In Defense of South Lake Union (first of a two part series)

by Patrick Mazza

I had to think long and hard about this story.

I started out many months ago with a simple concept. I would interview Bert Gregory of the Mithun architectural firm about a seminal sustainability plan he did for South Lake Union back in 2001 in anticipation of the building boom. Bert Gregory is one of the pioneering green architects, and was well positioned to create a plan that would make SLU a global sustainability model.

In early 2015 I visited Bert to ask him how well he thought the plan had been carried out. I’ll report on Bert’s comments in the second part of this series. But before I could write the story, I realized I had to flesh out my own thoughts about SLU, figure out what I really think about the neighborhood that is now a representation of Seattle’s explosive growth. Among Seattleites, there are a mix of feelings, always inevitable with such major transformations. Knute Berger captured this in a May Crosscut piece:

On the plus side, SLU is ground zero for Seattle’s job growth, boasts major institutional support (Amazon) and comes as close as anything in modern times to a planned urban neighborhood with parks, museums, traffic projects and street cars . . . On the downside, the neighborhood is a poster child for corporate welfare, receiving more attention and public benefits than some needier areas of the city. Its rapid development has displaced established businesses and overwhelmed older enclaves like Cascade . . . for many, the architecture of the neighborhood is cookie-cutter, view-blocking, phony (those facades) and often sterile – a little bit o’ Bellevue.

Tough stuff. And as an Eastlake resident I have my own mix of feelings. In 2012 I spent most of the year living and working in Portland. When I returned to work in downtown Seattle in early 2013, suddenly I found what had been my well-used but moderately filled 70 bus suddenly stretched to capacity, like a New York City subway at rush hour. Mystified, I asked what happened. “Amazon,” the bus driver told me. While I now work out of my home, I still catch the 70 for downtown meetings. The stuffing only seems to have worsened.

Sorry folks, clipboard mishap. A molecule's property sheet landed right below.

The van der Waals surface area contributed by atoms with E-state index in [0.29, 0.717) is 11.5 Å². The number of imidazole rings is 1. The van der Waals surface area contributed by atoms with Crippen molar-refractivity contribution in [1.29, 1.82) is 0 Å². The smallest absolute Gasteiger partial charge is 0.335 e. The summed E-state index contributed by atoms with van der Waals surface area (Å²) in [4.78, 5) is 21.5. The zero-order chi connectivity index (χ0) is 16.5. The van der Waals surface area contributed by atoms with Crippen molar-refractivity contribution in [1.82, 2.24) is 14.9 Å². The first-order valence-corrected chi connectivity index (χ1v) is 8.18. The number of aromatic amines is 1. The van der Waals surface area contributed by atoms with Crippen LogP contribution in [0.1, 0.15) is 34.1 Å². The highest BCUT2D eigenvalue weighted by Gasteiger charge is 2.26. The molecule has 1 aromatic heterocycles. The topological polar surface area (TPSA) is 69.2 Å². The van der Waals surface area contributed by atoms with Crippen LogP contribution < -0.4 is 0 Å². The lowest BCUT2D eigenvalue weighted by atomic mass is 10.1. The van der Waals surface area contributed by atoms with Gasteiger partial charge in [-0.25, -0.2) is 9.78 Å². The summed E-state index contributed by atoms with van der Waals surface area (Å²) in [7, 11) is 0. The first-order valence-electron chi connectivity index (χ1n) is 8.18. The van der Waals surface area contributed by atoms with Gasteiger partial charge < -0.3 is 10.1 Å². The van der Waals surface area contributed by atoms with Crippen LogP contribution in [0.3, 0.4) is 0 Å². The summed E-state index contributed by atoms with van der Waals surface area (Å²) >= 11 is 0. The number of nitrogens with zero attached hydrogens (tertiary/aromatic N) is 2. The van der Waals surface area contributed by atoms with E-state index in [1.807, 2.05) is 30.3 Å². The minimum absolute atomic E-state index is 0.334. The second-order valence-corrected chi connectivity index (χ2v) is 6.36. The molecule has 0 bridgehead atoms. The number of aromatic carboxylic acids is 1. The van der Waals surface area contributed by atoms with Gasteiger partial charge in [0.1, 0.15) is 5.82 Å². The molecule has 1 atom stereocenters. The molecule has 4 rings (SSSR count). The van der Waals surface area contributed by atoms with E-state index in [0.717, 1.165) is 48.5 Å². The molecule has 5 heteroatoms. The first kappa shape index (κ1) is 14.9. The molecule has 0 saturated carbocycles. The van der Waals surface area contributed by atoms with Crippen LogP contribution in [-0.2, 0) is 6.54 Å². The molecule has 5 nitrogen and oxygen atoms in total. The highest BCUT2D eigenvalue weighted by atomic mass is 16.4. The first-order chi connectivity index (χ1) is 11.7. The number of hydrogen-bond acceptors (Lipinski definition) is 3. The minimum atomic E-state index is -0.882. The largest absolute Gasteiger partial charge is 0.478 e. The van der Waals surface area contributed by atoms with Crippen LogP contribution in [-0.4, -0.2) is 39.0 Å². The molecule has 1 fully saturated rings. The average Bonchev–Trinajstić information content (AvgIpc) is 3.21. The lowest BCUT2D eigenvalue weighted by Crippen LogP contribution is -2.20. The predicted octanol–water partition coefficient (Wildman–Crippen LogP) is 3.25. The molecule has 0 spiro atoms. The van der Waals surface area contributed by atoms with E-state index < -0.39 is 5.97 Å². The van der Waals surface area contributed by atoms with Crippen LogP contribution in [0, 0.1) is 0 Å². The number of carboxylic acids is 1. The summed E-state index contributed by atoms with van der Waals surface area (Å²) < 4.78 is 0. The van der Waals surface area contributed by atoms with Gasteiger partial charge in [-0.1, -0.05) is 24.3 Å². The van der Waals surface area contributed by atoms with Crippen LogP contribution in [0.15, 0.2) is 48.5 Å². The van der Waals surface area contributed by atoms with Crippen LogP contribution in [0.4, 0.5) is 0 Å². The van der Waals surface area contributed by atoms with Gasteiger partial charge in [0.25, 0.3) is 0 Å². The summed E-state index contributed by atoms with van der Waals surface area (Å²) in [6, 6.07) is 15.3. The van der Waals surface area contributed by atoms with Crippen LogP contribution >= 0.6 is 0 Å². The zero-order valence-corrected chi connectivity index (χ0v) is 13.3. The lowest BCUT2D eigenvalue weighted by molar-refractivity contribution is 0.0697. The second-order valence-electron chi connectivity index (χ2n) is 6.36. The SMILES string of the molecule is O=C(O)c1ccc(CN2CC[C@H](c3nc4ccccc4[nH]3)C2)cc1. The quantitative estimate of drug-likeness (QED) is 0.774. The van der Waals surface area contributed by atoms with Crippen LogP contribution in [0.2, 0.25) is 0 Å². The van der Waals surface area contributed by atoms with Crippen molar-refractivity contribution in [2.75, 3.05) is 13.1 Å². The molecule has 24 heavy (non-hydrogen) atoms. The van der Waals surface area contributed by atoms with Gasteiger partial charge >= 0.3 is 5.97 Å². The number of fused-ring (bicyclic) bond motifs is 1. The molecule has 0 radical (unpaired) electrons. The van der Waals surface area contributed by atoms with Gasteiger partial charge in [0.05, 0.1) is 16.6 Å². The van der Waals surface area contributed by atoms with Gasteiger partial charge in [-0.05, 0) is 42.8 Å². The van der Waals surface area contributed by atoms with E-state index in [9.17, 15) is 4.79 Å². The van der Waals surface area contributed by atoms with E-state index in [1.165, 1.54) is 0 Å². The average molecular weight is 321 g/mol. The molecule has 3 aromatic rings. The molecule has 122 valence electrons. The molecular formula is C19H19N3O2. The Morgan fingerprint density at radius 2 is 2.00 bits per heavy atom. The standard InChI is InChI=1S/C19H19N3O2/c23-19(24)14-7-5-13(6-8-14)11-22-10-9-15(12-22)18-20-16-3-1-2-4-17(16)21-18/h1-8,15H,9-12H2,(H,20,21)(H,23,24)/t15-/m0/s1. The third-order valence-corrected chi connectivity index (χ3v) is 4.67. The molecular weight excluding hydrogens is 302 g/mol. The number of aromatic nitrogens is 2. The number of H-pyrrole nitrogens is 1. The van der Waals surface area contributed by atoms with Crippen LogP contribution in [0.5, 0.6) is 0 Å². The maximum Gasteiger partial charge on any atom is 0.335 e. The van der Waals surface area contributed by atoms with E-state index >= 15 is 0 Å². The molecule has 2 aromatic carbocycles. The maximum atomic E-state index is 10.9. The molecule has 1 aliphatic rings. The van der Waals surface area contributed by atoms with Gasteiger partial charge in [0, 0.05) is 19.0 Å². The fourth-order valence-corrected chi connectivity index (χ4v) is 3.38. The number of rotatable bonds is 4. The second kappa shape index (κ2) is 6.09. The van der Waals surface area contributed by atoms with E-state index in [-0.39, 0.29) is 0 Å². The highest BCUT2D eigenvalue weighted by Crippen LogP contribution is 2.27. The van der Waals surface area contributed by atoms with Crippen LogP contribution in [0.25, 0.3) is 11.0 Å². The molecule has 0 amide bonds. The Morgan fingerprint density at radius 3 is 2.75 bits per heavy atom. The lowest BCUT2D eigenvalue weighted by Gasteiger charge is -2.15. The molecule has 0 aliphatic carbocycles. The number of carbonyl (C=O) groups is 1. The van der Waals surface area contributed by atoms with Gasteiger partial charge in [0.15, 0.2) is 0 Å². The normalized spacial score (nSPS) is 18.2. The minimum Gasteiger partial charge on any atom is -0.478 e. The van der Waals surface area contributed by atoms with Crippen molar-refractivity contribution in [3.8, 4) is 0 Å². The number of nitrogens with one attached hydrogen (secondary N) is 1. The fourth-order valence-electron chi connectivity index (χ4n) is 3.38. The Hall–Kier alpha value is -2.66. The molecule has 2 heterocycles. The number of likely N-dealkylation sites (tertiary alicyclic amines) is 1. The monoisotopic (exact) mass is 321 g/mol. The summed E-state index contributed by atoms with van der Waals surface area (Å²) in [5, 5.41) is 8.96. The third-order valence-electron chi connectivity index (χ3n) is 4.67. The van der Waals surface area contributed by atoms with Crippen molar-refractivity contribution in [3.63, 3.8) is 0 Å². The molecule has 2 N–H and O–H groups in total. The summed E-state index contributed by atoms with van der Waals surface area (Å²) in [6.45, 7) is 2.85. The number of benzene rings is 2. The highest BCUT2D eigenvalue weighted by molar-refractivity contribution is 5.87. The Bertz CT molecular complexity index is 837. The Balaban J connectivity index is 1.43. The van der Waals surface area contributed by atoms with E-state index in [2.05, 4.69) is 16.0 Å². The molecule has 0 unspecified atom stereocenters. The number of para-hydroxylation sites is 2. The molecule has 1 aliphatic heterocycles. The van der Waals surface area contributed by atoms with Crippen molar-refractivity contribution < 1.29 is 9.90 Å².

I also looked at the blocks of buildings and, while I’m not as down as the Berger quote, I found the district very much a 21st century neighborhood, very functional, but lacking the warmth of older urban districts.  I needed to dig deeper. So I took walks around and through the neighborhood to further explore its new feel. What did the street life feel like? What is the potential for SLU taking on a more organic feel as it settles in?

Of course, the youthfulness of the street crowds is one of the first and most striking impressions. Young Amazon geeks and their equivalents in other firms. There is some effort to create a face to the street, with many restaurants, outdoor café patios, street furniture and trees.   It isn’t Paris, but maybe it’s a start to a warmer urbanity.

There is some effort to vary the buildings and provide some interesting features. Nothing like the decorative ornamentation one finds on older buildings in downtown, or on some postmodern buildings. But something.